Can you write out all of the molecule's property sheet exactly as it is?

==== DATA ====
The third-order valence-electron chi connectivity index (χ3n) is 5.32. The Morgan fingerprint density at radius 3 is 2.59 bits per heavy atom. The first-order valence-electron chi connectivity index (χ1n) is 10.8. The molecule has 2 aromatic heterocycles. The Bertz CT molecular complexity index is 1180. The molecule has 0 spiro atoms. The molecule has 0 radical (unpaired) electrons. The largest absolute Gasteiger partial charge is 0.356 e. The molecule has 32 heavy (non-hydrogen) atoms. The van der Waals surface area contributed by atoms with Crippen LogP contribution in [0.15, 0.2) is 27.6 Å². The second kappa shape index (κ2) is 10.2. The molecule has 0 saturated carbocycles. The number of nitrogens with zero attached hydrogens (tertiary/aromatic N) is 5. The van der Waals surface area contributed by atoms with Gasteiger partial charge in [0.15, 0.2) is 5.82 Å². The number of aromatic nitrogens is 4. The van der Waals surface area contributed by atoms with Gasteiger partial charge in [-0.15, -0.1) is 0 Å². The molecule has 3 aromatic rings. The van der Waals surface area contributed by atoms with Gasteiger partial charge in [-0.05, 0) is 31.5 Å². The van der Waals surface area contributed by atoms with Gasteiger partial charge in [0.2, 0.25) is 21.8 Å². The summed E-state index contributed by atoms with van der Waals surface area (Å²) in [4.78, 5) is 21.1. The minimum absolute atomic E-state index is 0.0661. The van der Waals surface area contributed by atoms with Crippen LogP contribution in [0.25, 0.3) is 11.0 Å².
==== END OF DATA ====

The third-order valence-electron chi connectivity index (χ3n) is 5.32. The Morgan fingerprint density at radius 3 is 2.59 bits per heavy atom. The first-order valence-electron chi connectivity index (χ1n) is 10.8. The molecule has 2 aromatic heterocycles. The Bertz CT molecular complexity index is 1180. The molecule has 0 spiro atoms. The molecule has 0 radical (unpaired) electrons. The largest absolute Gasteiger partial charge is 0.356 e. The molecule has 32 heavy (non-hydrogen) atoms. The van der Waals surface area contributed by atoms with Crippen LogP contribution in [0.15, 0.2) is 27.6 Å². The second kappa shape index (κ2) is 10.2. The molecule has 0 saturated carbocycles. The number of nitrogens with zero attached hydrogens (tertiary/aromatic N) is 5. The van der Waals surface area contributed by atoms with Gasteiger partial charge in [0.15, 0.2) is 5.82 Å². The number of aromatic nitrogens is 4. The van der Waals surface area contributed by atoms with Gasteiger partial charge in [-0.15, -0.1) is 0 Å². The molecule has 3 aromatic rings. The van der Waals surface area contributed by atoms with Gasteiger partial charge in [-0.05, 0) is 31.5 Å². The van der Waals surface area contributed by atoms with Gasteiger partial charge in [0.2, 0.25) is 21.8 Å². The summed E-state index contributed by atoms with van der Waals surface area (Å²) in [4.78, 5) is 21.1. The minimum absolute atomic E-state index is 0.0661. The van der Waals surface area contributed by atoms with Crippen LogP contribution in [0.25, 0.3) is 11.0 Å².